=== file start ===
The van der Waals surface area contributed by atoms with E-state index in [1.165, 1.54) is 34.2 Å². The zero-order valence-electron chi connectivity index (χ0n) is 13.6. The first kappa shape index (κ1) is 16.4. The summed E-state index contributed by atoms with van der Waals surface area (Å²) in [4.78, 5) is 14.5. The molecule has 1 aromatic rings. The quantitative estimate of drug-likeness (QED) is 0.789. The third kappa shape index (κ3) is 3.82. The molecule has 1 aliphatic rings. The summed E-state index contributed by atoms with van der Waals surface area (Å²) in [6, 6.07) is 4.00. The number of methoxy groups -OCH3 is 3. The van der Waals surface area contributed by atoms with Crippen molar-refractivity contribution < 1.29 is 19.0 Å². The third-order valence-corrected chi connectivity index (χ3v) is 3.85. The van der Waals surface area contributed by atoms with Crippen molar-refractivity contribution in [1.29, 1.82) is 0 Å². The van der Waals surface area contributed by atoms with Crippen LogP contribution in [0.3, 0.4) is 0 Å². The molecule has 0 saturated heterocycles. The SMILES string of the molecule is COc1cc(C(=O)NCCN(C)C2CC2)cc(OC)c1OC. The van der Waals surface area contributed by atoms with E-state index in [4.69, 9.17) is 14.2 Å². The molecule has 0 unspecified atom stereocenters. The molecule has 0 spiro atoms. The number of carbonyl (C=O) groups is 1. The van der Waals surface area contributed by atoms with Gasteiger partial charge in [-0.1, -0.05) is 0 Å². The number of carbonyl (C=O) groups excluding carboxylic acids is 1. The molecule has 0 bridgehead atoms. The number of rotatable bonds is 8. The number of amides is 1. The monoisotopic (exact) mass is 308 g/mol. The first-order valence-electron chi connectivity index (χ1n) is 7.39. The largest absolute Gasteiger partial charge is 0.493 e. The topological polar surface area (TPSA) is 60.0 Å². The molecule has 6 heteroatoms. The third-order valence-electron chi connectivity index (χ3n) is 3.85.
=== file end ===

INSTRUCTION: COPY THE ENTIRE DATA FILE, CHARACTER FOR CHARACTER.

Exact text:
The van der Waals surface area contributed by atoms with E-state index in [1.165, 1.54) is 34.2 Å². The zero-order valence-electron chi connectivity index (χ0n) is 13.6. The first kappa shape index (κ1) is 16.4. The summed E-state index contributed by atoms with van der Waals surface area (Å²) in [4.78, 5) is 14.5. The molecule has 1 aromatic rings. The quantitative estimate of drug-likeness (QED) is 0.789. The third kappa shape index (κ3) is 3.82. The molecule has 1 aliphatic rings. The summed E-state index contributed by atoms with van der Waals surface area (Å²) in [6, 6.07) is 4.00. The number of methoxy groups -OCH3 is 3. The van der Waals surface area contributed by atoms with Crippen molar-refractivity contribution < 1.29 is 19.0 Å². The third-order valence-corrected chi connectivity index (χ3v) is 3.85. The van der Waals surface area contributed by atoms with Crippen molar-refractivity contribution in [1.29, 1.82) is 0 Å². The van der Waals surface area contributed by atoms with Crippen LogP contribution in [0.3, 0.4) is 0 Å². The molecule has 0 saturated heterocycles. The SMILES string of the molecule is COc1cc(C(=O)NCCN(C)C2CC2)cc(OC)c1OC. The van der Waals surface area contributed by atoms with E-state index in [4.69, 9.17) is 14.2 Å². The molecule has 0 unspecified atom stereocenters. The molecule has 0 spiro atoms. The number of carbonyl (C=O) groups is 1. The van der Waals surface area contributed by atoms with Gasteiger partial charge in [-0.1, -0.05) is 0 Å². The number of carbonyl (C=O) groups excluding carboxylic acids is 1. The molecule has 0 bridgehead atoms. The number of rotatable bonds is 8. The number of amides is 1. The monoisotopic (exact) mass is 308 g/mol. The first-order valence-electron chi connectivity index (χ1n) is 7.39. The largest absolute Gasteiger partial charge is 0.493 e. The topological polar surface area (TPSA) is 60.0 Å². The molecule has 6 heteroatoms. The third-order valence-electron chi connectivity index (χ3n) is 3.85.